Eileen Park and KOIN 6 News Staff - PORTLAND, Ore. (KOIN) — A 70-year-old woman was seriously injured when a car hit her Tuesday morning as she crossed SE Division Street, according to police.
Weifu Ma, 25, hit the woman around 5 a.m. at the intersection of SE 122nd Avenue and Division Street, Portland Police Bureau said. According to witnesses, the woman was inside the crosswalk on SE Division Street and had a walk signal as she used her walker to cross the street.
Ma allegedly tried to leave the scene, but he was chased down by Marco Herrera, who witnessed the crash and called 911. Herrera reportedly followed the suspect as he tried to drive home. He then purposefully rammed Ma's BMW with his own Ford F-150, disabling the BMW, police said.
Officers arrived a short time later and arrested Ma on charges of failing to perform the duties of a driver, reckless driving, fourth-degree assault, second-degree criminal mischief and DUII.
Alcohol was reportedly a factor in the crash.
The woman who was hit is expected to survive her injuries.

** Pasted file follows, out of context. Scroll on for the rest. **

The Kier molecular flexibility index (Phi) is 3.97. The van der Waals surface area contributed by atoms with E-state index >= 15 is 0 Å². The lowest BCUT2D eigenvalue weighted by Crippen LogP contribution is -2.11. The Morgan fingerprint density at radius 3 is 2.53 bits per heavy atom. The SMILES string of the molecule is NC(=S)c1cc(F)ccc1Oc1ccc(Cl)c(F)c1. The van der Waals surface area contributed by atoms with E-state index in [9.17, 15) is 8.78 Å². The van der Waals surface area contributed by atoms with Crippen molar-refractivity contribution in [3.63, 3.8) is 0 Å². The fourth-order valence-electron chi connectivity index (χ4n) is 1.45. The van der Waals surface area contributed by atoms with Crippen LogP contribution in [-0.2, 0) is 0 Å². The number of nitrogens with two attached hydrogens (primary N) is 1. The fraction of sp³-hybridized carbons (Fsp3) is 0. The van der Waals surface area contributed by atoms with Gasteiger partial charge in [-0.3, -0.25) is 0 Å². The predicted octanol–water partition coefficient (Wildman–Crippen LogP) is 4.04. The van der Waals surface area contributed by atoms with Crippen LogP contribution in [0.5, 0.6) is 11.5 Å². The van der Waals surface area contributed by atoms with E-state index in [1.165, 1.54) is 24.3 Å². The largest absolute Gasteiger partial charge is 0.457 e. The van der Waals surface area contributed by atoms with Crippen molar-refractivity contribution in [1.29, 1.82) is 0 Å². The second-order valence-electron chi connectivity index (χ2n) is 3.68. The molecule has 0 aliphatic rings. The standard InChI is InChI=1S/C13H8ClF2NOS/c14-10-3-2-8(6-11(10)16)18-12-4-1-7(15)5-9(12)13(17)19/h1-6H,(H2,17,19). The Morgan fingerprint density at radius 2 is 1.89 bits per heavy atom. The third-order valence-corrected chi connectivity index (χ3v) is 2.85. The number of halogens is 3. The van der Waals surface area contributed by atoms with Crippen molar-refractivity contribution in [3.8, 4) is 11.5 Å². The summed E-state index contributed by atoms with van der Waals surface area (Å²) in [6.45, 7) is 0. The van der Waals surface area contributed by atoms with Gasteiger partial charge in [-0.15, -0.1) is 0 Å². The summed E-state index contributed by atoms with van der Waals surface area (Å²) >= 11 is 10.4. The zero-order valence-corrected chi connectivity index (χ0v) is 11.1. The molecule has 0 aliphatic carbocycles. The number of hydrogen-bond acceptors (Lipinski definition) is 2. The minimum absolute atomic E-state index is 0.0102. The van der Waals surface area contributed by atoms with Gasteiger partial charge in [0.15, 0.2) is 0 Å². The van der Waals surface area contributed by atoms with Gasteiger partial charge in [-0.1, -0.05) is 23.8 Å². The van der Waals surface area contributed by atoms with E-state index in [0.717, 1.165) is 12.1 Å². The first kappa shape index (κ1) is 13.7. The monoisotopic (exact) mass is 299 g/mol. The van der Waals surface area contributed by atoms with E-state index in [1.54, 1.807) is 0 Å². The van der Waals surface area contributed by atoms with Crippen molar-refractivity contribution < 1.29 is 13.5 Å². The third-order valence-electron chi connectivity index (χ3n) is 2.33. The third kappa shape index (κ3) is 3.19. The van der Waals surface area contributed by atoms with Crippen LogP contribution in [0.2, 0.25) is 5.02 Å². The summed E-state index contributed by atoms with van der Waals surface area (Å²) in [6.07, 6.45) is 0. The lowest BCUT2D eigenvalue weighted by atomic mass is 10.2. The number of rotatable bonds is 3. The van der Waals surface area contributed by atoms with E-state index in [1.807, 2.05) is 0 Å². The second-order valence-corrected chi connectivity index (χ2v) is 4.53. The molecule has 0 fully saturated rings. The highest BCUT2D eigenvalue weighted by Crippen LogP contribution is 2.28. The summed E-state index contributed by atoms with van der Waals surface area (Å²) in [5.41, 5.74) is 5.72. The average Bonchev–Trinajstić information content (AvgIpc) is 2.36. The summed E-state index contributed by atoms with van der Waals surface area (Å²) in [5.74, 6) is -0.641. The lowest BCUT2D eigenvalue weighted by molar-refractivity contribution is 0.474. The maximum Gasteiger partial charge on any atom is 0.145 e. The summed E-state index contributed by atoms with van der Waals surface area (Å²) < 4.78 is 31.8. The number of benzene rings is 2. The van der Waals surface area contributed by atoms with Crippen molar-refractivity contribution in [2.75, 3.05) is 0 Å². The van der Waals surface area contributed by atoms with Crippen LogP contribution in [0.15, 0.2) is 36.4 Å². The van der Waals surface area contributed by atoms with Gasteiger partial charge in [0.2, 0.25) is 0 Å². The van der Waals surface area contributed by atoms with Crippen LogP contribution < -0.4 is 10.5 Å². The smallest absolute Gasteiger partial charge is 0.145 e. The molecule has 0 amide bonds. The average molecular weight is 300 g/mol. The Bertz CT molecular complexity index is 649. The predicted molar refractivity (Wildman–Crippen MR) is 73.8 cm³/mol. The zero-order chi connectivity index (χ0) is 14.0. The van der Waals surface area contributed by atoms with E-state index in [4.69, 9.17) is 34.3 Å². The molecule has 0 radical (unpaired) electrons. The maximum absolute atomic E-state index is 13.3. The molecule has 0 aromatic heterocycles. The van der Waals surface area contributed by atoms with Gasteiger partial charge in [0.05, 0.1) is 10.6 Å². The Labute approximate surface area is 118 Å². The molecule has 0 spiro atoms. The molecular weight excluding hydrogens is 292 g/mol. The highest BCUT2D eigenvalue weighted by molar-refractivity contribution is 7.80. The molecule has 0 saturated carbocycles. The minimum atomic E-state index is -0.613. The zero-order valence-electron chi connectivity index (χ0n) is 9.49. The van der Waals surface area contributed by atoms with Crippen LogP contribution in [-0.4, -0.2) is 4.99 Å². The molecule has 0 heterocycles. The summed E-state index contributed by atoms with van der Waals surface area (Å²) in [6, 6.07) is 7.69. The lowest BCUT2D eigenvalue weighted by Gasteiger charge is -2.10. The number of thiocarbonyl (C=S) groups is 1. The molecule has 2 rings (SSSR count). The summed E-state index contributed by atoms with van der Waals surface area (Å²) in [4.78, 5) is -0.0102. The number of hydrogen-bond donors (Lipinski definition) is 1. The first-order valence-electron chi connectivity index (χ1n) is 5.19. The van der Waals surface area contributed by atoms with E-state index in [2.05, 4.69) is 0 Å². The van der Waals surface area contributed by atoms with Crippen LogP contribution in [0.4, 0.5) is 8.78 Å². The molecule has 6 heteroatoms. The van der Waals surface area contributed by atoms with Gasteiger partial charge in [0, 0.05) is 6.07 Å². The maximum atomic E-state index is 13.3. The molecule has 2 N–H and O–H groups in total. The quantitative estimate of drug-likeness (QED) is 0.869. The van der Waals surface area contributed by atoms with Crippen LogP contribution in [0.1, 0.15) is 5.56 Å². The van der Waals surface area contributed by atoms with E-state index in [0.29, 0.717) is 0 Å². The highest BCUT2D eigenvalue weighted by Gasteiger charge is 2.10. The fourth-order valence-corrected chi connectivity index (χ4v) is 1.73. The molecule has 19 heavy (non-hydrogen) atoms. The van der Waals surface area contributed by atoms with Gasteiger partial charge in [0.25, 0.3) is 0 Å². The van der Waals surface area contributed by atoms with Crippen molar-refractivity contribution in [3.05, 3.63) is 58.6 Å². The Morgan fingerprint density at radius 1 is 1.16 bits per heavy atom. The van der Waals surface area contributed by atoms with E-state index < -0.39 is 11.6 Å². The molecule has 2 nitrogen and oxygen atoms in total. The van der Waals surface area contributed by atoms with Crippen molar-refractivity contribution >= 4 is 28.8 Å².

The intersection of SE 122nd Avenue and Division Street is notoriously dangerous.
Last year, 5 people died in traffic accidents along SE Division Street, which is on the Portland Bureau of Transportation's list of roads that require safety improvements.
SE Division Street has already received some modifications as part of Vision Zero, a project Portland and other cities have undertaken with the goal of eliminating traffic-related casualties altogether. Those changes include improved lighting, automated speed cameras, a speed limit reduction to 30 mph and modified traffic lights that alert drivers they are required to stop and wait for pedestrians to cross.
More upgrades are scheduled periodically over the next 4 years.
According to PBOT spokesman Dylan Rivera, the changes have largely been effective. He says there have been zero fatal accidents on SE Division Street this year.
Still, Rivera said the modifications alone aren't much defense against drunk drivers.
"Speed limit signs can't affect that kind of behavior," Rivera said. "But we need to work with he community. We need everyone to be aware of their surroundings."
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